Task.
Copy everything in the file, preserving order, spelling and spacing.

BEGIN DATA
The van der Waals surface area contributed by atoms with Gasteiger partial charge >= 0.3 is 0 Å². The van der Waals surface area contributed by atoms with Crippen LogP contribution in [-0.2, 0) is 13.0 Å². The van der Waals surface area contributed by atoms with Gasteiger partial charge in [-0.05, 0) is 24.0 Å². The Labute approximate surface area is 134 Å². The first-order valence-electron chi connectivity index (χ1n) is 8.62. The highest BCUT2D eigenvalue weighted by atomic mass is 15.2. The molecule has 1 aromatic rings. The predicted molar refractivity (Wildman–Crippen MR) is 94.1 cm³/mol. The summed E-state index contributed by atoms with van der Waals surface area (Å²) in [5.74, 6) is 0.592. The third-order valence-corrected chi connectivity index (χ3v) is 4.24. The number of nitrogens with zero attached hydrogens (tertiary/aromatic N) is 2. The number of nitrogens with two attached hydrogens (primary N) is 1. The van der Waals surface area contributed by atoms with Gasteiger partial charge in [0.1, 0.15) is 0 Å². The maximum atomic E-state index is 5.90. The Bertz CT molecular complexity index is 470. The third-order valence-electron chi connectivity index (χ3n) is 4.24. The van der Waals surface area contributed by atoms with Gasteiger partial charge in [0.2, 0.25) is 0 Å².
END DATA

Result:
The van der Waals surface area contributed by atoms with Gasteiger partial charge >= 0.3 is 0 Å². The van der Waals surface area contributed by atoms with Crippen LogP contribution in [-0.2, 0) is 13.0 Å². The van der Waals surface area contributed by atoms with Gasteiger partial charge in [-0.05, 0) is 24.0 Å². The Labute approximate surface area is 134 Å². The first-order valence-electron chi connectivity index (χ1n) is 8.62. The highest BCUT2D eigenvalue weighted by atomic mass is 15.2. The molecule has 1 aromatic rings. The predicted molar refractivity (Wildman–Crippen MR) is 94.1 cm³/mol. The summed E-state index contributed by atoms with van der Waals surface area (Å²) in [5.74, 6) is 0.592. The third-order valence-corrected chi connectivity index (χ3v) is 4.24. The number of nitrogens with zero attached hydrogens (tertiary/aromatic N) is 2. The number of nitrogens with two attached hydrogens (primary N) is 1. The van der Waals surface area contributed by atoms with Gasteiger partial charge in [0.1, 0.15) is 0 Å². The maximum atomic E-state index is 5.90. The Bertz CT molecular complexity index is 470. The third-order valence-electron chi connectivity index (χ3n) is 4.24. The van der Waals surface area contributed by atoms with Gasteiger partial charge in [0.2, 0.25) is 0 Å².